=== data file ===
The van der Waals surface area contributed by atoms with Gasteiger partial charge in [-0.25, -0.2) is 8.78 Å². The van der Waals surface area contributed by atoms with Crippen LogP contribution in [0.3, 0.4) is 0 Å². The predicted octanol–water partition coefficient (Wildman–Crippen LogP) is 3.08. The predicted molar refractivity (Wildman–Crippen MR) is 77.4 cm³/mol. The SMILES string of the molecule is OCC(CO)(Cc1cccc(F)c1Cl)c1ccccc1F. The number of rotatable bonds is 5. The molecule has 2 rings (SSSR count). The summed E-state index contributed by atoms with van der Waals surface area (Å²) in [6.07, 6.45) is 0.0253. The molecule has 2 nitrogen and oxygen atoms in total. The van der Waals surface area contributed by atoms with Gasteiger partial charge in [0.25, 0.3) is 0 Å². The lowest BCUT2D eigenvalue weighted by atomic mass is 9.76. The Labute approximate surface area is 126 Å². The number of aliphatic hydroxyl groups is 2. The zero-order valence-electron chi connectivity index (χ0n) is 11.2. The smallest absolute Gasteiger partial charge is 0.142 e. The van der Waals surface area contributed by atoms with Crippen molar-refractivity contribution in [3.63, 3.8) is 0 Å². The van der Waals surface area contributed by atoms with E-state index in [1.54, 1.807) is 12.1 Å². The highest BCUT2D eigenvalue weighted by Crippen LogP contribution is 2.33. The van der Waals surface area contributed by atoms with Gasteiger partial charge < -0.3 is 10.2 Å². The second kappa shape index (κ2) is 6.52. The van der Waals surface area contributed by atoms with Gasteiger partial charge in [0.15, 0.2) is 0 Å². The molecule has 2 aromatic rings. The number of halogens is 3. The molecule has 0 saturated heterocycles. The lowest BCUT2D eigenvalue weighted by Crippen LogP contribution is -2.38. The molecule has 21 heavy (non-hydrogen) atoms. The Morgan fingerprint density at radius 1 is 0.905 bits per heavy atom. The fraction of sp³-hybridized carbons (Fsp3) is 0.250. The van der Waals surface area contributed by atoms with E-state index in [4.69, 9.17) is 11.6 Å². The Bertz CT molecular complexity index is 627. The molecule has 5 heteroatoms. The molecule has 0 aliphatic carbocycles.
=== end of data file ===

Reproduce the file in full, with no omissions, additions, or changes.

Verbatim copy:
The van der Waals surface area contributed by atoms with Gasteiger partial charge in [-0.25, -0.2) is 8.78 Å². The van der Waals surface area contributed by atoms with Crippen LogP contribution in [0.3, 0.4) is 0 Å². The predicted octanol–water partition coefficient (Wildman–Crippen LogP) is 3.08. The predicted molar refractivity (Wildman–Crippen MR) is 77.4 cm³/mol. The SMILES string of the molecule is OCC(CO)(Cc1cccc(F)c1Cl)c1ccccc1F. The number of rotatable bonds is 5. The molecule has 2 rings (SSSR count). The summed E-state index contributed by atoms with van der Waals surface area (Å²) in [6.07, 6.45) is 0.0253. The molecule has 2 nitrogen and oxygen atoms in total. The van der Waals surface area contributed by atoms with Gasteiger partial charge in [0.25, 0.3) is 0 Å². The lowest BCUT2D eigenvalue weighted by atomic mass is 9.76. The Labute approximate surface area is 126 Å². The number of aliphatic hydroxyl groups is 2. The zero-order valence-electron chi connectivity index (χ0n) is 11.2. The smallest absolute Gasteiger partial charge is 0.142 e. The van der Waals surface area contributed by atoms with Crippen molar-refractivity contribution in [3.63, 3.8) is 0 Å². The van der Waals surface area contributed by atoms with E-state index in [1.54, 1.807) is 12.1 Å². The highest BCUT2D eigenvalue weighted by Crippen LogP contribution is 2.33. The van der Waals surface area contributed by atoms with Gasteiger partial charge < -0.3 is 10.2 Å². The second kappa shape index (κ2) is 6.52. The van der Waals surface area contributed by atoms with Gasteiger partial charge in [0.15, 0.2) is 0 Å². The molecule has 2 aromatic rings. The number of halogens is 3. The molecule has 0 saturated heterocycles. The lowest BCUT2D eigenvalue weighted by Crippen LogP contribution is -2.38. The molecule has 21 heavy (non-hydrogen) atoms. The Morgan fingerprint density at radius 1 is 0.905 bits per heavy atom. The fraction of sp³-hybridized carbons (Fsp3) is 0.250. The van der Waals surface area contributed by atoms with E-state index in [4.69, 9.17) is 11.6 Å². The Bertz CT molecular complexity index is 627. The molecule has 5 heteroatoms. The molecule has 0 aliphatic carbocycles.